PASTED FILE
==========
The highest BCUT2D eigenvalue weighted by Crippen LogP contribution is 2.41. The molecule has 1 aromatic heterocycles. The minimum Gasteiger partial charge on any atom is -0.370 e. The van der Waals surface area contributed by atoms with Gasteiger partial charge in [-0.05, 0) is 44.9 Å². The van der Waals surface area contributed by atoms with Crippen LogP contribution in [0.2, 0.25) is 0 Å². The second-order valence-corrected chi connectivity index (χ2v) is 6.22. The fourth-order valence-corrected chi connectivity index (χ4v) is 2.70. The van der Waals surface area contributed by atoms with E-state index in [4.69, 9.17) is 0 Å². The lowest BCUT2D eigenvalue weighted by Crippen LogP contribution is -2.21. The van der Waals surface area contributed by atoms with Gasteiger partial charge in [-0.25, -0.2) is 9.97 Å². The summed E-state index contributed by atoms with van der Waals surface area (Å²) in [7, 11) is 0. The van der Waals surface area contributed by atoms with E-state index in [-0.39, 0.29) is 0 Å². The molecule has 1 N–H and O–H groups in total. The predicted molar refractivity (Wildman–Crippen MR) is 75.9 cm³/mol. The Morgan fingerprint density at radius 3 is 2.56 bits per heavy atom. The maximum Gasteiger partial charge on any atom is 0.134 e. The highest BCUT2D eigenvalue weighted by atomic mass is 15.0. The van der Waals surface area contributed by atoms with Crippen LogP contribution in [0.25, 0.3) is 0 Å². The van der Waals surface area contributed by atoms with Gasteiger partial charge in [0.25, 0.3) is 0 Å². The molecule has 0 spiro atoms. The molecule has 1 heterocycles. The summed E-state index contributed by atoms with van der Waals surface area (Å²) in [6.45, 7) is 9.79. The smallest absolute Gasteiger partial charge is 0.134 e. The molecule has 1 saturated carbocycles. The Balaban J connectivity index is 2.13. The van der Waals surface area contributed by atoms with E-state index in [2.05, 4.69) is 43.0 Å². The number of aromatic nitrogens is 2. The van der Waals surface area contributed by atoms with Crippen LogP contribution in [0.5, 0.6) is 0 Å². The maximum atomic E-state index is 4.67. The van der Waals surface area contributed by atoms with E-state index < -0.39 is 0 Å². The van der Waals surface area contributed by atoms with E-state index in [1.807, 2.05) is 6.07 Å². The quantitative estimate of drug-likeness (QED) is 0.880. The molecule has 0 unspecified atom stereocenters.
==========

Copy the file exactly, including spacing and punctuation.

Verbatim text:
The highest BCUT2D eigenvalue weighted by Crippen LogP contribution is 2.41. The molecule has 1 aromatic heterocycles. The minimum Gasteiger partial charge on any atom is -0.370 e. The van der Waals surface area contributed by atoms with Gasteiger partial charge in [-0.05, 0) is 44.9 Å². The van der Waals surface area contributed by atoms with Crippen LogP contribution in [0.2, 0.25) is 0 Å². The second-order valence-corrected chi connectivity index (χ2v) is 6.22. The fourth-order valence-corrected chi connectivity index (χ4v) is 2.70. The van der Waals surface area contributed by atoms with E-state index in [4.69, 9.17) is 0 Å². The lowest BCUT2D eigenvalue weighted by Crippen LogP contribution is -2.21. The van der Waals surface area contributed by atoms with Gasteiger partial charge in [-0.25, -0.2) is 9.97 Å². The summed E-state index contributed by atoms with van der Waals surface area (Å²) in [7, 11) is 0. The van der Waals surface area contributed by atoms with E-state index in [-0.39, 0.29) is 0 Å². The molecule has 1 N–H and O–H groups in total. The predicted molar refractivity (Wildman–Crippen MR) is 75.9 cm³/mol. The Morgan fingerprint density at radius 3 is 2.56 bits per heavy atom. The maximum Gasteiger partial charge on any atom is 0.134 e. The highest BCUT2D eigenvalue weighted by atomic mass is 15.0. The van der Waals surface area contributed by atoms with Crippen LogP contribution in [0.25, 0.3) is 0 Å². The van der Waals surface area contributed by atoms with Gasteiger partial charge in [0.25, 0.3) is 0 Å². The molecule has 0 spiro atoms. The molecule has 1 heterocycles. The summed E-state index contributed by atoms with van der Waals surface area (Å²) in [6.45, 7) is 9.79. The smallest absolute Gasteiger partial charge is 0.134 e. The molecule has 1 saturated carbocycles. The Balaban J connectivity index is 2.13. The van der Waals surface area contributed by atoms with E-state index in [2.05, 4.69) is 43.0 Å². The number of aromatic nitrogens is 2. The van der Waals surface area contributed by atoms with Crippen LogP contribution in [0.5, 0.6) is 0 Å². The maximum atomic E-state index is 4.67. The van der Waals surface area contributed by atoms with E-state index < -0.39 is 0 Å². The van der Waals surface area contributed by atoms with E-state index in [1.807, 2.05) is 6.07 Å². The quantitative estimate of drug-likeness (QED) is 0.880. The molecule has 0 unspecified atom stereocenters.